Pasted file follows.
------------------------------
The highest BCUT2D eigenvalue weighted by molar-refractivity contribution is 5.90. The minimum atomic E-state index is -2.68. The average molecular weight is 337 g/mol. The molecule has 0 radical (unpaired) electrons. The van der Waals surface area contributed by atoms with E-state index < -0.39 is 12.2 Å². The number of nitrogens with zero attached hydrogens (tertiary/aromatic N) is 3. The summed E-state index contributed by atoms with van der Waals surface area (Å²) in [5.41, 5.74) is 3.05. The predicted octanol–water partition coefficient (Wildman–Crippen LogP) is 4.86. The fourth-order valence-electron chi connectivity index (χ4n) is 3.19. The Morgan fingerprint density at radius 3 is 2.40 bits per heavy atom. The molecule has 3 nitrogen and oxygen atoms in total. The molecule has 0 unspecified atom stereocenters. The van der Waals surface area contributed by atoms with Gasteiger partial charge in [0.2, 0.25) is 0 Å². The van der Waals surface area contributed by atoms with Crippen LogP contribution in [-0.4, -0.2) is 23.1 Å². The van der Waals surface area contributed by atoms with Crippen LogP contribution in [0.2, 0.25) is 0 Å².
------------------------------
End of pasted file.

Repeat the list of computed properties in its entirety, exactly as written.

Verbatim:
The highest BCUT2D eigenvalue weighted by molar-refractivity contribution is 5.90. The minimum atomic E-state index is -2.68. The average molecular weight is 337 g/mol. The molecule has 0 radical (unpaired) electrons. The van der Waals surface area contributed by atoms with E-state index < -0.39 is 12.2 Å². The number of nitrogens with zero attached hydrogens (tertiary/aromatic N) is 3. The summed E-state index contributed by atoms with van der Waals surface area (Å²) in [5.41, 5.74) is 3.05. The predicted octanol–water partition coefficient (Wildman–Crippen LogP) is 4.86. The fourth-order valence-electron chi connectivity index (χ4n) is 3.19. The Morgan fingerprint density at radius 3 is 2.40 bits per heavy atom. The molecule has 3 nitrogen and oxygen atoms in total. The molecule has 0 unspecified atom stereocenters. The van der Waals surface area contributed by atoms with Gasteiger partial charge in [0.2, 0.25) is 0 Å². The van der Waals surface area contributed by atoms with Crippen LogP contribution in [-0.4, -0.2) is 23.1 Å². The van der Waals surface area contributed by atoms with Crippen LogP contribution in [0.2, 0.25) is 0 Å².